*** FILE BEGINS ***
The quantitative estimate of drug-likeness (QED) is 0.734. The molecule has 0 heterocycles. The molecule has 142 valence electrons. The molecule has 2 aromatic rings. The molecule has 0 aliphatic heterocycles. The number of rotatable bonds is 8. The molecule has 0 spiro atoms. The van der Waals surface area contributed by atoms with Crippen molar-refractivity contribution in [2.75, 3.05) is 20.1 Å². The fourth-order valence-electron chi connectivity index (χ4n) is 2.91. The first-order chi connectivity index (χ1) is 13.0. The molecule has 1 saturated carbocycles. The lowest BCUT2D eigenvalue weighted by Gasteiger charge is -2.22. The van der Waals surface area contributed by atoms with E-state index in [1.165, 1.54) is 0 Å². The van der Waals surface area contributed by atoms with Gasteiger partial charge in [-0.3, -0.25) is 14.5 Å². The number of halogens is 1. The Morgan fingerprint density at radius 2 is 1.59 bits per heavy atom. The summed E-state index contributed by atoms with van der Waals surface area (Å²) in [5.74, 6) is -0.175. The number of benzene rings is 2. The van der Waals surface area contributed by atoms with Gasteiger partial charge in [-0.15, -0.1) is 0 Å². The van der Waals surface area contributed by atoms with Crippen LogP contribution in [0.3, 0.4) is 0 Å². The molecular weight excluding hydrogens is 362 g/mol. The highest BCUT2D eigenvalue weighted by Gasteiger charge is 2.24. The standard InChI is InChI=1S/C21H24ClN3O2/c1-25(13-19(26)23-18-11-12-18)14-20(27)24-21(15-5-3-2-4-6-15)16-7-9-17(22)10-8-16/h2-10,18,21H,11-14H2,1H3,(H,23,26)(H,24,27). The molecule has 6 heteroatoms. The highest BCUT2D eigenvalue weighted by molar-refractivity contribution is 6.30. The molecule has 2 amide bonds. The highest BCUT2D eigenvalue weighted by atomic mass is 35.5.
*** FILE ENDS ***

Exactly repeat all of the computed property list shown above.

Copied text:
The quantitative estimate of drug-likeness (QED) is 0.734. The molecule has 0 heterocycles. The molecule has 142 valence electrons. The molecule has 2 aromatic rings. The molecule has 0 aliphatic heterocycles. The number of rotatable bonds is 8. The molecule has 0 spiro atoms. The van der Waals surface area contributed by atoms with Crippen molar-refractivity contribution in [2.75, 3.05) is 20.1 Å². The fourth-order valence-electron chi connectivity index (χ4n) is 2.91. The first-order chi connectivity index (χ1) is 13.0. The molecule has 1 saturated carbocycles. The lowest BCUT2D eigenvalue weighted by Gasteiger charge is -2.22. The van der Waals surface area contributed by atoms with E-state index in [1.165, 1.54) is 0 Å². The van der Waals surface area contributed by atoms with Gasteiger partial charge in [-0.3, -0.25) is 14.5 Å². The number of halogens is 1. The Morgan fingerprint density at radius 2 is 1.59 bits per heavy atom. The summed E-state index contributed by atoms with van der Waals surface area (Å²) in [5.74, 6) is -0.175. The number of benzene rings is 2. The van der Waals surface area contributed by atoms with Gasteiger partial charge in [-0.15, -0.1) is 0 Å². The van der Waals surface area contributed by atoms with Crippen LogP contribution in [0.3, 0.4) is 0 Å². The molecular weight excluding hydrogens is 362 g/mol. The highest BCUT2D eigenvalue weighted by Gasteiger charge is 2.24. The standard InChI is InChI=1S/C21H24ClN3O2/c1-25(13-19(26)23-18-11-12-18)14-20(27)24-21(15-5-3-2-4-6-15)16-7-9-17(22)10-8-16/h2-10,18,21H,11-14H2,1H3,(H,23,26)(H,24,27). The molecule has 6 heteroatoms. The highest BCUT2D eigenvalue weighted by molar-refractivity contribution is 6.30. The molecule has 2 amide bonds. The highest BCUT2D eigenvalue weighted by atomic mass is 35.5.